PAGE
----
The stitches are a bit more visible against the navy blue fabric - but I'm confident that once it has FMQ all over it, they will dissolve into the quilt top pretty well. 


You can see that in the lighter fabrics, the thread really does dissolve into the seams, and apart from the odd dodgy stitch (where my concentration obviously wavered!) the stitches are almost invisible. I think a good choice for thread colour is a light neutral if you have mostly light/medium coloured fabrics, or a darker neutral if most of your fabrics are medium/dark in colour.



To start and stop between the coloured stripes and the background, I simply did a back stitch at the beginning of each quilting line. I guess I should be good and bury the threads - but in all likelihood I will just snip them like I normally do ;o) You can see here how much better the charcoal thread works on the background fabric.


I hope you find this a helpful post - if I've forgotten to mention something, please leave a comment here and I'll answer as best I can :o) I'll be back in two weeks with the first video FMQ tutorial, and the real fun will begin :oD

xx Jess

Monday, 1 September 2014

Rambling about my creative process...

A few weeks ago, a couple of my very talented bloggy friends (Beth of Plum and June, and Deborah of Sunshine Through the Rain) asked if I'd be interested in participating in the Around the World Blog Hop. It seemed like a fun thing to do (and didn't involve making anything) so I said yes (obvs!). 


It pretty much involves answering a few questions about my creative process, so here goes!

     1. What am I working on?

I almost never work on just one thing at a time - my pile of half made quilts and quilt tops in kind of scary (think 30 minimum). I have just come to the end of an intensely stressful commissioned quilt, which has honestly burnt me out a bit, and I haven't had a whole lot of motivation for sewing this last week. I've mostly been doing computer work, preparing patterns and setting up things for the Tasmanian MQG (first meeting this week, I am SO excited!). 

Having said that, I am semi-actively working on two quilts at the moment. One is for my soon-to-be 10 year old son for his birthday in October (a maths quilt - he's a total maths geek, and mathematical symbols lend themselves perfectly to quilt blocks!!). The other is finishing up a commission quilt for a magazine (and I only have hand stitching the binding to go). I'm planning on starting a Liberty and Oakshott quilt very soon though - some kind of sampler quilt, possibly a Farmers Wife, or possibly from one of my Japanese quilt block books - so my list of works in progress is ever-growing :o)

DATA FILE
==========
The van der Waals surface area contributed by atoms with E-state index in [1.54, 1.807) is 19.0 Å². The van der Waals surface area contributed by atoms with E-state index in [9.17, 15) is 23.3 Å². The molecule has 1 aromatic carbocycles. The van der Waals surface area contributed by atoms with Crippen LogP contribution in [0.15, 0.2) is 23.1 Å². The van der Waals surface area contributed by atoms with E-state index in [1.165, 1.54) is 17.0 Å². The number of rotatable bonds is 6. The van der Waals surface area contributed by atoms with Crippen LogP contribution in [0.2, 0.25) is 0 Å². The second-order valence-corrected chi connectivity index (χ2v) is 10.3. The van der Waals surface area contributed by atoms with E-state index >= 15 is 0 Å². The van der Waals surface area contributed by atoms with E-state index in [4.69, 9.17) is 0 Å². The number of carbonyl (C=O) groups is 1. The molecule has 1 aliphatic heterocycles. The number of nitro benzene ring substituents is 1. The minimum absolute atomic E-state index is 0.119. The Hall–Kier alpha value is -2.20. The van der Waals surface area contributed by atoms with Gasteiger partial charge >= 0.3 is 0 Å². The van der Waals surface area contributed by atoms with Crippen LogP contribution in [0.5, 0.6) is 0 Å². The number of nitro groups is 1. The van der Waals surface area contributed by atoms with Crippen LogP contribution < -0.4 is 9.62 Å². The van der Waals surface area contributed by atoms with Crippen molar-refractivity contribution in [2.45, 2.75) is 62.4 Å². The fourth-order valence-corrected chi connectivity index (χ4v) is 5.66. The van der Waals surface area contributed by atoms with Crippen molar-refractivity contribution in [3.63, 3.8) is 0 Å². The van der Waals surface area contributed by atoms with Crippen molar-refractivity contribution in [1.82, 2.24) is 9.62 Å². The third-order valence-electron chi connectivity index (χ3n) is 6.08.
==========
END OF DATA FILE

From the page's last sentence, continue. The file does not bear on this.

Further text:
2. How does my work differ from others in its genre?

This is SUCH a hard question to answer. Mostly I don't feel like my work is especially unique - I tend to use traditional quilt blocks (sometimes with my own little twist) in quilts which is certainly not different from what others are doing in the quilt world. And I don't feel like I'm all that adventurous with my colour choices - I really like using a wide variety of prints in each of my quilts, but I tend to use a fairly restricted colour palette (3, 4 or 5 colours). As I'm starting to design more and more of my own patterns, this is something I think about quite a lot - but I'm still not sure what (if anything) makes my quilts differ from other people's work. 

I think where my work might differ from some others is in how I quilt my quilts - I custom quilt almost all my creations on my domestic machine, and try to be as original as I can with my quilting choices - not with the motifs, but my placement of quilting designs. I'm particularly proud of the quilting I did on my Block Flower quilt - I think the combination of matchstitck, straight line and curvy FMQ I did is a bit different from most of the quilting I've seen. 




     3. Why do I create what I do?

I started quilting when my partner was working interstate a LOT, so it started out being my 'me' time of an evening, and it really did help me keep sane while single parenting three kids for long stretches of time. I feel so relaxed when I'm sewing or quilting, it is the best mood-lifter I have ever discovered. As time has gone on, it has become more of an obsession, I guess - and I definitely feel my tension levels rising if I haven't sewn in a few days. I've always enjoyed making things, and the combination of colour, geometry, maths and art that is quilting just fits me perfectly. 

Now though, the biggest reason I make quilts is that I grew up surrounded by handmade (a mum who sewed our clothes and a dad who's a ceramic teacher does that to you!) - and so I love being surrounded by handmade cushions and quilts now. My kids all love snuggling under their quilts, which I absolutely love - each and every one of my quilts has been made to be used - and I'm still convinced our house could do with at least another dozen ;o) The fact that I"m a bit obsessed with designing quilts also helps!!

     4. How does my creating process work?